UNHCR calls for renewed commitment to South Sudan's peace, development, and future
UNHCR, the UN Refugee Agency, today joins millions of South Sudanese as they mark 10 years of independence. On 9 July 2011, South Sudan emerged from decades of violence and strife as the world’s youngest nation.
Yet in these 10 years, there has been more war than peace.
Brutal conflict broke out in South Sudan in late 2013, undoing hard-won gains made since independence and ushering in a vicious cycle of inter-communal conflict and a dire humanitarian situation.
Over 2.2 million people were forced to flee to neighboring countries in the region, mainly in Ethiopia, Sudan, and Uganda. UNHCR’s most recent report on displacement trends, released last month, placed South Sudan among the top five refugee producing countries globally
Another 1.6 million have been internally displaced within South Sudan and cut off from education, livelihood, and protection. The internal and refugee displacement make South Sudan the largest displacement crisis in Africa.
Some 7.2 million people or 60 percent of the country’s population are estimated to be acutely food insecure, making the country one of the worst food and nutrition crises globally.
Yet, even with its challenges, South Sudan has opened its doors to generously host 320,000 refugees mainly from Sudan.
Over the past decade, the nation has lurched from hope to strife and back again.
Efforts to implement the national peace process have encouraged some 375,000 South Sudanese refugees to voluntarily return since November 2017. Another 1.6 million IDPs have also returned home.
While UNHCR is not promoting or facilitating refugee returns at this time, we are providing assistance to those that have chosen to return, to help them start afresh.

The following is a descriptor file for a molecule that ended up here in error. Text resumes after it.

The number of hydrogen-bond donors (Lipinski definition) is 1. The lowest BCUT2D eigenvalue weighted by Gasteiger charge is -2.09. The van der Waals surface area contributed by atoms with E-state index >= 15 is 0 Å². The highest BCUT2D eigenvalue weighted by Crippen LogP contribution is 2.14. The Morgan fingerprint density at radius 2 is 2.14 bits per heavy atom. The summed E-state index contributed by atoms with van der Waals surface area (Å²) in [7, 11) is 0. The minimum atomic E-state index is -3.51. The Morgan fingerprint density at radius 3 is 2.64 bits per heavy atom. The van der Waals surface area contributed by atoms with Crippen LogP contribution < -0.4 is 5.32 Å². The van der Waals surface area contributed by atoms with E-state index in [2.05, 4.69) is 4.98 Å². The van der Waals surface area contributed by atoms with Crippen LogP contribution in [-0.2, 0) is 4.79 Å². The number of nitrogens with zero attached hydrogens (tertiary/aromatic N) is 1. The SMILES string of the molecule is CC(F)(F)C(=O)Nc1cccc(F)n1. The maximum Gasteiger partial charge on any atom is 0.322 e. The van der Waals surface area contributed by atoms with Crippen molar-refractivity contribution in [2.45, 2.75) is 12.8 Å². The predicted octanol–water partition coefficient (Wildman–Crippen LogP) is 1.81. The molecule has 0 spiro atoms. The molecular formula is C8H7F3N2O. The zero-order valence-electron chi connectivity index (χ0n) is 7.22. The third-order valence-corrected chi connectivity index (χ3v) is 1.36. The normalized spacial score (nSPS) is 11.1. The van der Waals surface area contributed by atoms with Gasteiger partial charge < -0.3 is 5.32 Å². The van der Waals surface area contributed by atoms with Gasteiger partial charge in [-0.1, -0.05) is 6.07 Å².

These are clear signs of people’s belief that South Sudan can return to peace and stability. We, therefore, need to do more to reimagine and recommit efforts towards the country’s peace, development, and future.
Urgent and strategic action from humanitarian agencies, development partners and peacebuilding actors is needed to help returnees and the communities in which they settle to live in safety and dignity, with greater security and prosperity.
We require financial resources to sustain current aid efforts, respond to future situational changes including supporting sustainable return as well as consolidate development gains. Our operation in South Sudan has received only 38 per cent of the US$224 million required this year. We need at least US$11 million specifically to operationalize and scale-up activities in return areas, including bolstering staff presence, strengthening border monitoring and the implementation of community-based projects.
Development efforts should also be strengthened to improve people’s current living conditions and build future resilience. Enabling people to sustain themselves now, will not only allow them to give back to host communities, but support their eventual return and cement the path to peace.
We believe that areas to which IDPs and refugees are returning can represent pockets of hope, places where people are making peace, and where money spent is money invested in the future of South Sudan.
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